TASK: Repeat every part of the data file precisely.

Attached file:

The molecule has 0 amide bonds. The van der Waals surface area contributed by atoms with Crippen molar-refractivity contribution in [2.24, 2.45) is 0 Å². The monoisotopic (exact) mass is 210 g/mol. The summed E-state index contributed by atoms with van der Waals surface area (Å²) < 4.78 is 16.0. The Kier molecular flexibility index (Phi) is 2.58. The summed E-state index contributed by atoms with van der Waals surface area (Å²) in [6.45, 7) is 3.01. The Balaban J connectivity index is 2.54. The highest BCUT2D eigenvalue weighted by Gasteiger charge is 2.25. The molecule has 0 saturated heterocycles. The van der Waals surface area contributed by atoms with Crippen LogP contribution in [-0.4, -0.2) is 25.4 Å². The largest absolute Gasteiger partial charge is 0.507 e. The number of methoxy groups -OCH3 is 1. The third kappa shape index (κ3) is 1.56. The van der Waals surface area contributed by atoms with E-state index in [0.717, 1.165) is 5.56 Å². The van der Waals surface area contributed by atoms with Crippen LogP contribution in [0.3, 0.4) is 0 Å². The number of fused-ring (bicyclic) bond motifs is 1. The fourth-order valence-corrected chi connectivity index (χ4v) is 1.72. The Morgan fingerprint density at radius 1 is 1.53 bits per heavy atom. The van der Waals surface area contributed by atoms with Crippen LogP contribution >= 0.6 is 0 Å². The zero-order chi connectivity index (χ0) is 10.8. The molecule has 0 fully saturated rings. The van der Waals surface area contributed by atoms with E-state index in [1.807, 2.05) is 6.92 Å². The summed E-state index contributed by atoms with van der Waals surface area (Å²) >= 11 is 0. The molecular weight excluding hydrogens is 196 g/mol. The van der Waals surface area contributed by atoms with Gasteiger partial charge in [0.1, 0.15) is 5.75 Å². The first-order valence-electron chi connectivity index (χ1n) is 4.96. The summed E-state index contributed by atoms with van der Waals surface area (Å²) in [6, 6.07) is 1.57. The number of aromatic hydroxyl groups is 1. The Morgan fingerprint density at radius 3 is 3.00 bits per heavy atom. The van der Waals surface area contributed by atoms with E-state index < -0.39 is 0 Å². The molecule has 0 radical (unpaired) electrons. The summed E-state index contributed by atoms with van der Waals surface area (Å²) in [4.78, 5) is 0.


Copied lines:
The molecule has 0 amide bonds. The van der Waals surface area contributed by atoms with Crippen molar-refractivity contribution in [2.24, 2.45) is 0 Å². The monoisotopic (exact) mass is 210 g/mol. The summed E-state index contributed by atoms with van der Waals surface area (Å²) < 4.78 is 16.0. The Kier molecular flexibility index (Phi) is 2.58. The summed E-state index contributed by atoms with van der Waals surface area (Å²) in [6.45, 7) is 3.01. The Balaban J connectivity index is 2.54. The highest BCUT2D eigenvalue weighted by Gasteiger charge is 2.25. The molecule has 0 saturated heterocycles. The van der Waals surface area contributed by atoms with Crippen LogP contribution in [-0.4, -0.2) is 25.4 Å². The largest absolute Gasteiger partial charge is 0.507 e. The number of methoxy groups -OCH3 is 1. The third kappa shape index (κ3) is 1.56. The van der Waals surface area contributed by atoms with E-state index in [0.717, 1.165) is 5.56 Å². The van der Waals surface area contributed by atoms with Crippen LogP contribution in [0.3, 0.4) is 0 Å². The number of fused-ring (bicyclic) bond motifs is 1. The fourth-order valence-corrected chi connectivity index (χ4v) is 1.72. The Morgan fingerprint density at radius 1 is 1.53 bits per heavy atom. The van der Waals surface area contributed by atoms with Crippen LogP contribution >= 0.6 is 0 Å². The zero-order chi connectivity index (χ0) is 10.8. The molecule has 0 fully saturated rings. The van der Waals surface area contributed by atoms with E-state index in [1.807, 2.05) is 6.92 Å². The summed E-state index contributed by atoms with van der Waals surface area (Å²) >= 11 is 0. The molecular weight excluding hydrogens is 196 g/mol. The van der Waals surface area contributed by atoms with Gasteiger partial charge in [0.1, 0.15) is 5.75 Å². The first-order valence-electron chi connectivity index (χ1n) is 4.96. The summed E-state index contributed by atoms with van der Waals surface area (Å²) in [6, 6.07) is 1.57. The number of aromatic hydroxyl groups is 1. The Morgan fingerprint density at radius 3 is 3.00 bits per heavy atom. The van der Waals surface area contributed by atoms with E-state index < -0.39 is 0 Å². The molecule has 0 radical (unpaired) electrons. The summed E-state index contributed by atoms with van der Waals surface area (Å²) in [4.78, 5) is 0.